Quote
"Overall we have had significant support for the addition of a new grade to the basket. Far and away, Troll has received the most support."Jonty Rushforth, global editorial director for S&P Platts Global's oil and shipping price group.

Platts announced the decision at its conference held a day before the start of the Energy Institute's IP Week, an annual gathering of the oil trading industry in London.

Troll

Troll is a light, sweet crude, is operated by Norwegian state producer Statoil, which also contributes to the Oseberg, Statfjord, Gullfaks, Grane and Asgard streams. Statoil on Monday said it supported the move.

Quote
"We are pleased that Platts now has announced that Troll will be included," Statoil spokeswoman Elin Isaksen said in an email. "Troll will produce both oil and gas for a long time yet," she said in a separate email.

Quote
"There is of course interest from the market in the ownership structure of the basket," Rushforth said at a media briefing. "It does mean that Statoil has a larger share than Shell and Total. No single company would own more than a quarter of total production in the new basket"

Supply of the current four BFOE grades is normally around 1 million bpd, equal to just over 1 percent of world output.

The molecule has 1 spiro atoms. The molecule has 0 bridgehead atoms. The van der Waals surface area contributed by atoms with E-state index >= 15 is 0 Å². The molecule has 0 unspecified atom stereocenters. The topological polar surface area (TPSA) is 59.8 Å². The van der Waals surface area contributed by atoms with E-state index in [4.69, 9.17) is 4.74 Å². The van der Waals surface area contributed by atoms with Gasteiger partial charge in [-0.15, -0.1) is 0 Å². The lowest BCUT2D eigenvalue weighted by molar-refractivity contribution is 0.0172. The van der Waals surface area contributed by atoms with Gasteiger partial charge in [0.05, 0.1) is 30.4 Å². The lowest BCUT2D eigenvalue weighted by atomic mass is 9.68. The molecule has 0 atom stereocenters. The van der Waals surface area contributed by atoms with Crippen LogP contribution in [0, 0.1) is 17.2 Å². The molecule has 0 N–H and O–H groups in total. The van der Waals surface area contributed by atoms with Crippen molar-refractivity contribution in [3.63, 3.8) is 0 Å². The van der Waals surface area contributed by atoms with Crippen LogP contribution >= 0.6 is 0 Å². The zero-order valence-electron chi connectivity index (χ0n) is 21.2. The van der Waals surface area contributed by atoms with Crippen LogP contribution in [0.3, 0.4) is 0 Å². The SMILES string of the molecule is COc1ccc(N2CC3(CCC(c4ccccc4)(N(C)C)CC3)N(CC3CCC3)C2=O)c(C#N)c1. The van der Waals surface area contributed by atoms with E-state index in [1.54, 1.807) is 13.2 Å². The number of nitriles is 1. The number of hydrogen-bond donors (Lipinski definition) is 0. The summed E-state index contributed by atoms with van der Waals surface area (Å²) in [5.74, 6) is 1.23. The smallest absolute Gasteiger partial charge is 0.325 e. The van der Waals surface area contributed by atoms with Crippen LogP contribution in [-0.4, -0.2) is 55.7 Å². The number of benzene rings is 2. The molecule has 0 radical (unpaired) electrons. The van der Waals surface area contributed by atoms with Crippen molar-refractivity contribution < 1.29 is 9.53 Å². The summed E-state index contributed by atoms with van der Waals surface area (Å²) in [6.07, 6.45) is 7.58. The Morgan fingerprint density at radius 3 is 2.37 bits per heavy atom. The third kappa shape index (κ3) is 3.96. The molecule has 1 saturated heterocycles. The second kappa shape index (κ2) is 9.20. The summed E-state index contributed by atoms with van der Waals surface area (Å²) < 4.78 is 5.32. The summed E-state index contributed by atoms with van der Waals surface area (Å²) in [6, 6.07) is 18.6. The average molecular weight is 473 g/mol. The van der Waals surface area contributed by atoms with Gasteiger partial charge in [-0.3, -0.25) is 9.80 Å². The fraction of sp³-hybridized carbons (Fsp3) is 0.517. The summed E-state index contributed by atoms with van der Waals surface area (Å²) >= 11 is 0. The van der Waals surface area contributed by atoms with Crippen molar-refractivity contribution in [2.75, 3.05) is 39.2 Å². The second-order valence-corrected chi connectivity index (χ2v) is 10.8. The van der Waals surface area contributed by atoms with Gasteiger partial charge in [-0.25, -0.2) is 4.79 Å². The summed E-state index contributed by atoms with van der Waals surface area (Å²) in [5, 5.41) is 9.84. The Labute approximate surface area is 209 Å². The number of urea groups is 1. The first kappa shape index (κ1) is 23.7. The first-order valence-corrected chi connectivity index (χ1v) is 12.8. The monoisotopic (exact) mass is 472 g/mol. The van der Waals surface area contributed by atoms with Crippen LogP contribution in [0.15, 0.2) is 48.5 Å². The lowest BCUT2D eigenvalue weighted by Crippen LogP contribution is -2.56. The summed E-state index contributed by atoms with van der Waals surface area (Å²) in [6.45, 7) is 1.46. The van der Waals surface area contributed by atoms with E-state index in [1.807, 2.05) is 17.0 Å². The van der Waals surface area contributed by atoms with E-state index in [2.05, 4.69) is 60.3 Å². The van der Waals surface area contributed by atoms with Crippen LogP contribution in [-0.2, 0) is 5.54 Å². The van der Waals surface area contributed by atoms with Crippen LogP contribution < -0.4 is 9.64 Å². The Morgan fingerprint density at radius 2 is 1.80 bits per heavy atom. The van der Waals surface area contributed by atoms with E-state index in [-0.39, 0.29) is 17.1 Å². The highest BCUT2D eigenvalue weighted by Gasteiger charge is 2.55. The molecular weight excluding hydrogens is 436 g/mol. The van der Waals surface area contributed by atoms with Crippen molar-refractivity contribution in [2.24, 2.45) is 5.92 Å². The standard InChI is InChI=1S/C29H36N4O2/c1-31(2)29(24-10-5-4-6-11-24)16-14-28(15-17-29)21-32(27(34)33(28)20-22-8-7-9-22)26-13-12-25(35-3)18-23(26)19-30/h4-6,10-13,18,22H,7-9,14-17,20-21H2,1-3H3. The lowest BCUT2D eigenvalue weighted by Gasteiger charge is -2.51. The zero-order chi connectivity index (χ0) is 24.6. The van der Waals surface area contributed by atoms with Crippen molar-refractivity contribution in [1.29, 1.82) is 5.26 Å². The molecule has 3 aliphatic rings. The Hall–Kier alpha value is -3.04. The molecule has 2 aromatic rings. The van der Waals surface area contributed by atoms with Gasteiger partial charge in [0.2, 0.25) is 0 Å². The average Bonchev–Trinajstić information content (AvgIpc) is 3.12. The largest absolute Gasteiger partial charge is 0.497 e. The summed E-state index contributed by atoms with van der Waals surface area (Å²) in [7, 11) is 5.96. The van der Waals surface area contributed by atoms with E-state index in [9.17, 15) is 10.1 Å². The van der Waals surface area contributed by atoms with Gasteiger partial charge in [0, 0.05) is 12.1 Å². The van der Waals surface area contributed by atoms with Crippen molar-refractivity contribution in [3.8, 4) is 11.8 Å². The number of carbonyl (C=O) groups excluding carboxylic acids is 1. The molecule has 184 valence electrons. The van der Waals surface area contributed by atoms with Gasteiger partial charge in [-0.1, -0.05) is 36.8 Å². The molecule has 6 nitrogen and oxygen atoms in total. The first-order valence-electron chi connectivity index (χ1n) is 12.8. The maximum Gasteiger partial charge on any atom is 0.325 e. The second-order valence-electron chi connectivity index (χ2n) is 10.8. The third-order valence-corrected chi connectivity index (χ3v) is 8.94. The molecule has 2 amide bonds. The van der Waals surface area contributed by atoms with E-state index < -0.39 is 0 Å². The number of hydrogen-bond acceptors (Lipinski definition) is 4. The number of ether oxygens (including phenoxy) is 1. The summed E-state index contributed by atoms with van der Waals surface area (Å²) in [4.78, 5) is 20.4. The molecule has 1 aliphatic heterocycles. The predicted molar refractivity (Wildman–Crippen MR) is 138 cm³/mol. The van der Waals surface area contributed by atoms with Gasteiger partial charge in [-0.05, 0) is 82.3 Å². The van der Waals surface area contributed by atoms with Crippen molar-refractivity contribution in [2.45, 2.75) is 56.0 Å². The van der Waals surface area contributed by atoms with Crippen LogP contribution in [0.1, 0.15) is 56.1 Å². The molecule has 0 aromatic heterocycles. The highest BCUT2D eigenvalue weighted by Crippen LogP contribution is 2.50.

In an earlier move to boost liquidity, Platts began to apply quality premiums to two better-quality crudes;  Oseberg and Ekofisk to encourage delivery of these into contracts. There are no plans yet to apply one to Troll, said Platts, which will be sticking with the BFOE name.

S&P GLOBAL PLATTS TO INCLUDE NORWAY'S TROLL IN DATED BRENT, BFOE ASSESSMENTS FROM 2018
http://www.platts.com/videos/2017/february/platts-dated-brent-troll-assessment-022017

Source; ICE, Platts, Thomson Reuters

13
Even though they're the highest on record, they're inline with seasonality & only 0.370 mbbls Y/Y for this week @EnergyBasis


14
Breaking News / Gasoline Stocks & Demand - EIA Oil Inventories #TCOIL
« on: February 17, 2017, 02:07:43 PM »
Gasoline demand fell by -0.508 mbpd to 8.433 mbpd, demand is currently -0.77 mbpd lower YOY. @EnergyBasis



Gasoline stocks rose by 2.846 mbbls to 259.06 mbbls, stocks are currently 0.370 mbbls higher YOY. @EnergyBasis


15
Breaking News / Re: EIA Weekly Natural Gas Storage -114Bcf #TCNG
« on: February 16, 2017, 02:59:25 PM »
March settled  2.854 on the day - right under @knovawave median

16
Earnings Calendar Q4 2016 / AVOn $AVP Earnings To Watch Feb 16 2017
« on: February 16, 2017, 12:35:12 PM »
Avon Misses:

AVP posted narrower 4Q16 net loss of $10.7MM, or $0.04 per share, compared to $333.4MM, or $0.76 per share in 4Q15. Impact of the devaluation in Egypt on working capital balances had a negative $0.04 impact on EPS. Revenue declined 2% YoY to $1.6Bil. Excluding items, $AVP earned $0.01 per share.

During 4Q16, $AVP's revenue in Europe, Middle Easy & Africa dropped 3% in constant dollars, mainly hurt due to decline in Active Representatives and average order. South Latin America revenues was up 6% in constant dollars, helped by higher average order.

Ding Dong Avon Calling $AVP -16.72% @GotSanctuary


17
Breaking News / EIA Weekly Natural Gas Storage -114Bcf #TCNG
« on: February 15, 2017, 02:04:33 PM »